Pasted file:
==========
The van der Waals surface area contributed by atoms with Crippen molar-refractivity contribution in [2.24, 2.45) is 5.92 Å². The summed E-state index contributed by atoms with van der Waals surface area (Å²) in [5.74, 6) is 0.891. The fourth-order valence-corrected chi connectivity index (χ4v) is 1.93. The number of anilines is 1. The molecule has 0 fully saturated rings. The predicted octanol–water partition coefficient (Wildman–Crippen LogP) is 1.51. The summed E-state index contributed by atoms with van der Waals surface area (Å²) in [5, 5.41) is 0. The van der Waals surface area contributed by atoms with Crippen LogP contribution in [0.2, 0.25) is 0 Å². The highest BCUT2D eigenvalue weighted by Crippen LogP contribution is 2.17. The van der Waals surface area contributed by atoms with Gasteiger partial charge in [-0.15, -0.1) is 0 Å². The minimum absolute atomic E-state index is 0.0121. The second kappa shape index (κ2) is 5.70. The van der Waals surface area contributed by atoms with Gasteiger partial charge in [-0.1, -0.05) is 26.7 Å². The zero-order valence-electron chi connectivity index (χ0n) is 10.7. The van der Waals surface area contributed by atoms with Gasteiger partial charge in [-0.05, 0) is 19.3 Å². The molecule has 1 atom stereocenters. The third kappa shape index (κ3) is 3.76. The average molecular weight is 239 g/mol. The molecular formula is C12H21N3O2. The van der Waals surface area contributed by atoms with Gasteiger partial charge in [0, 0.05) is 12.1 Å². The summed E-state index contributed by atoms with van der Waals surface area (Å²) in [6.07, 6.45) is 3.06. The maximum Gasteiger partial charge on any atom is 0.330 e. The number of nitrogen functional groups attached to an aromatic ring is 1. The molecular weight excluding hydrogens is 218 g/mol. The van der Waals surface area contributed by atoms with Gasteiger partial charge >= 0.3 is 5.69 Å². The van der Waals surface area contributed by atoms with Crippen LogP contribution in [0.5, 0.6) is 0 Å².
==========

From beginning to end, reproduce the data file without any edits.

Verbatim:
The van der Waals surface area contributed by atoms with Crippen molar-refractivity contribution in [2.24, 2.45) is 5.92 Å². The summed E-state index contributed by atoms with van der Waals surface area (Å²) in [5.74, 6) is 0.891. The fourth-order valence-corrected chi connectivity index (χ4v) is 1.93. The number of anilines is 1. The molecule has 0 fully saturated rings. The predicted octanol–water partition coefficient (Wildman–Crippen LogP) is 1.51. The summed E-state index contributed by atoms with van der Waals surface area (Å²) in [5, 5.41) is 0. The van der Waals surface area contributed by atoms with Crippen LogP contribution in [0.2, 0.25) is 0 Å². The highest BCUT2D eigenvalue weighted by Crippen LogP contribution is 2.17. The van der Waals surface area contributed by atoms with Gasteiger partial charge in [-0.15, -0.1) is 0 Å². The minimum absolute atomic E-state index is 0.0121. The second kappa shape index (κ2) is 5.70. The van der Waals surface area contributed by atoms with Gasteiger partial charge in [-0.1, -0.05) is 26.7 Å². The zero-order valence-electron chi connectivity index (χ0n) is 10.7. The van der Waals surface area contributed by atoms with Gasteiger partial charge in [-0.05, 0) is 19.3 Å². The molecule has 1 atom stereocenters. The third kappa shape index (κ3) is 3.76. The average molecular weight is 239 g/mol. The molecular formula is C12H21N3O2. The van der Waals surface area contributed by atoms with Gasteiger partial charge in [0, 0.05) is 12.1 Å². The summed E-state index contributed by atoms with van der Waals surface area (Å²) in [6.07, 6.45) is 3.06. The maximum Gasteiger partial charge on any atom is 0.330 e. The number of nitrogen functional groups attached to an aromatic ring is 1. The molecular weight excluding hydrogens is 218 g/mol. The van der Waals surface area contributed by atoms with Gasteiger partial charge >= 0.3 is 5.69 Å². The van der Waals surface area contributed by atoms with Crippen LogP contribution in [0.5, 0.6) is 0 Å².